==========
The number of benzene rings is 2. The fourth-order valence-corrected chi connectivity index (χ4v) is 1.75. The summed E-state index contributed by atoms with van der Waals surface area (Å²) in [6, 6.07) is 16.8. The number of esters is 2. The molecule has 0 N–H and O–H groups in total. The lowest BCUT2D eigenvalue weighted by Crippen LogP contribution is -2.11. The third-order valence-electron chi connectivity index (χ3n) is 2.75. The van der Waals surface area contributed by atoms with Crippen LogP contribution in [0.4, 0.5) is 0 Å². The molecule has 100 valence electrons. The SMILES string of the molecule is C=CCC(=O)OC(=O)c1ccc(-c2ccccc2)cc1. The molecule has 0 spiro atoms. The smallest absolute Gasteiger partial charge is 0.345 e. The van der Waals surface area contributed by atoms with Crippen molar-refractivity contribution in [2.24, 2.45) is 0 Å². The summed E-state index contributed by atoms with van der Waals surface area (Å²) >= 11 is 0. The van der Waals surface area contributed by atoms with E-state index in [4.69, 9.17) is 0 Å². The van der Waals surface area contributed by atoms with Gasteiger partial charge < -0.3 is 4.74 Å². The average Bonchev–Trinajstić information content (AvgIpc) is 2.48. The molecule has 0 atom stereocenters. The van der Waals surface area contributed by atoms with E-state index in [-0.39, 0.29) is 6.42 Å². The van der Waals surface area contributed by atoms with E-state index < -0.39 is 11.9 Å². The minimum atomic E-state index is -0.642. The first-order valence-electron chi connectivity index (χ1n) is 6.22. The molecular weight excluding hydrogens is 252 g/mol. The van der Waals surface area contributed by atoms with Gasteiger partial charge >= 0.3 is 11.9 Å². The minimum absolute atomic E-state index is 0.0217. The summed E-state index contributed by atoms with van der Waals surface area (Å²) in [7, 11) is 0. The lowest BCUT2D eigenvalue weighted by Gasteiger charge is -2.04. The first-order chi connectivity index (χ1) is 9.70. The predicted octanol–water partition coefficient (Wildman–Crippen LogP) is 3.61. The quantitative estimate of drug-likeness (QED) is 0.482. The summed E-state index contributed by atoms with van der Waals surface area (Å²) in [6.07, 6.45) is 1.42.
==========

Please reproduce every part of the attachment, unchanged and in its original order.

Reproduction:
The number of benzene rings is 2. The fourth-order valence-corrected chi connectivity index (χ4v) is 1.75. The summed E-state index contributed by atoms with van der Waals surface area (Å²) in [6, 6.07) is 16.8. The number of esters is 2. The molecule has 0 N–H and O–H groups in total. The lowest BCUT2D eigenvalue weighted by Crippen LogP contribution is -2.11. The third-order valence-electron chi connectivity index (χ3n) is 2.75. The van der Waals surface area contributed by atoms with Crippen LogP contribution in [0.4, 0.5) is 0 Å². The molecule has 100 valence electrons. The SMILES string of the molecule is C=CCC(=O)OC(=O)c1ccc(-c2ccccc2)cc1. The molecule has 0 spiro atoms. The smallest absolute Gasteiger partial charge is 0.345 e. The van der Waals surface area contributed by atoms with Crippen molar-refractivity contribution in [2.24, 2.45) is 0 Å². The summed E-state index contributed by atoms with van der Waals surface area (Å²) >= 11 is 0. The van der Waals surface area contributed by atoms with E-state index in [4.69, 9.17) is 0 Å². The van der Waals surface area contributed by atoms with Gasteiger partial charge < -0.3 is 4.74 Å². The average Bonchev–Trinajstić information content (AvgIpc) is 2.48. The molecule has 0 atom stereocenters. The van der Waals surface area contributed by atoms with E-state index in [-0.39, 0.29) is 6.42 Å². The van der Waals surface area contributed by atoms with E-state index < -0.39 is 11.9 Å². The minimum atomic E-state index is -0.642. The first-order valence-electron chi connectivity index (χ1n) is 6.22. The molecular weight excluding hydrogens is 252 g/mol. The van der Waals surface area contributed by atoms with Gasteiger partial charge >= 0.3 is 11.9 Å². The minimum absolute atomic E-state index is 0.0217. The summed E-state index contributed by atoms with van der Waals surface area (Å²) in [7, 11) is 0. The lowest BCUT2D eigenvalue weighted by Gasteiger charge is -2.04. The first-order chi connectivity index (χ1) is 9.70. The predicted octanol–water partition coefficient (Wildman–Crippen LogP) is 3.61. The quantitative estimate of drug-likeness (QED) is 0.482. The summed E-state index contributed by atoms with van der Waals surface area (Å²) in [6.07, 6.45) is 1.42.